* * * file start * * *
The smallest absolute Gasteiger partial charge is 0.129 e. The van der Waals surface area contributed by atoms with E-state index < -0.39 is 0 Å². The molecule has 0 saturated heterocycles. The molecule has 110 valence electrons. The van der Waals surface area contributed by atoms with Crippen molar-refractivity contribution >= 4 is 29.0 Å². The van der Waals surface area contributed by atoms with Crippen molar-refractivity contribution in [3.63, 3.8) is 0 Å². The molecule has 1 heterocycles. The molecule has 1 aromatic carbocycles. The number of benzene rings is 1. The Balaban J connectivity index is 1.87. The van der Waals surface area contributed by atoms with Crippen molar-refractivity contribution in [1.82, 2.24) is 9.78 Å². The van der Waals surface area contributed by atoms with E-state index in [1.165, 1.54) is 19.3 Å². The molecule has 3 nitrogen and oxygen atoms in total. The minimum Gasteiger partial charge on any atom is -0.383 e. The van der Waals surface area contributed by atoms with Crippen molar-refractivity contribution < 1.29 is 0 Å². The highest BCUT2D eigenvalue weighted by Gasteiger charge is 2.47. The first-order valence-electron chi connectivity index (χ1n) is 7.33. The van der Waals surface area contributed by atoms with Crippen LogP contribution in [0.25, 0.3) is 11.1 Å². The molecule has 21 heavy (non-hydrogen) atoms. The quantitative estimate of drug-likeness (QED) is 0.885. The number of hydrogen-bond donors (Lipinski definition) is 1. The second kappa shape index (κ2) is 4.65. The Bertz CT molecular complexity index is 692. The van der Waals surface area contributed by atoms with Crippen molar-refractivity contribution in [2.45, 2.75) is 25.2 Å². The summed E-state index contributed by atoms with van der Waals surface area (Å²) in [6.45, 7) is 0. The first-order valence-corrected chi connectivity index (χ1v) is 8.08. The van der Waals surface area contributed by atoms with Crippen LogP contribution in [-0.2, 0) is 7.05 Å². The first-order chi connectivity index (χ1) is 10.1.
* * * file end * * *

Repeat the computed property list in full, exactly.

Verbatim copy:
The smallest absolute Gasteiger partial charge is 0.129 e. The van der Waals surface area contributed by atoms with E-state index < -0.39 is 0 Å². The molecule has 0 saturated heterocycles. The molecule has 110 valence electrons. The van der Waals surface area contributed by atoms with Crippen molar-refractivity contribution >= 4 is 29.0 Å². The van der Waals surface area contributed by atoms with Crippen molar-refractivity contribution in [3.63, 3.8) is 0 Å². The molecule has 1 heterocycles. The molecule has 1 aromatic carbocycles. The number of benzene rings is 1. The Balaban J connectivity index is 1.87. The van der Waals surface area contributed by atoms with Crippen molar-refractivity contribution in [1.82, 2.24) is 9.78 Å². The van der Waals surface area contributed by atoms with E-state index in [1.165, 1.54) is 19.3 Å². The molecule has 3 nitrogen and oxygen atoms in total. The minimum Gasteiger partial charge on any atom is -0.383 e. The van der Waals surface area contributed by atoms with Crippen molar-refractivity contribution < 1.29 is 0 Å². The highest BCUT2D eigenvalue weighted by Gasteiger charge is 2.47. The first-order valence-electron chi connectivity index (χ1n) is 7.33. The van der Waals surface area contributed by atoms with Crippen LogP contribution in [0.25, 0.3) is 11.1 Å². The molecule has 21 heavy (non-hydrogen) atoms. The quantitative estimate of drug-likeness (QED) is 0.885. The number of hydrogen-bond donors (Lipinski definition) is 1. The second kappa shape index (κ2) is 4.65. The Bertz CT molecular complexity index is 692. The van der Waals surface area contributed by atoms with Crippen molar-refractivity contribution in [2.45, 2.75) is 25.2 Å². The summed E-state index contributed by atoms with van der Waals surface area (Å²) in [6.45, 7) is 0. The first-order valence-corrected chi connectivity index (χ1v) is 8.08. The van der Waals surface area contributed by atoms with Crippen LogP contribution in [-0.2, 0) is 7.05 Å². The first-order chi connectivity index (χ1) is 10.1.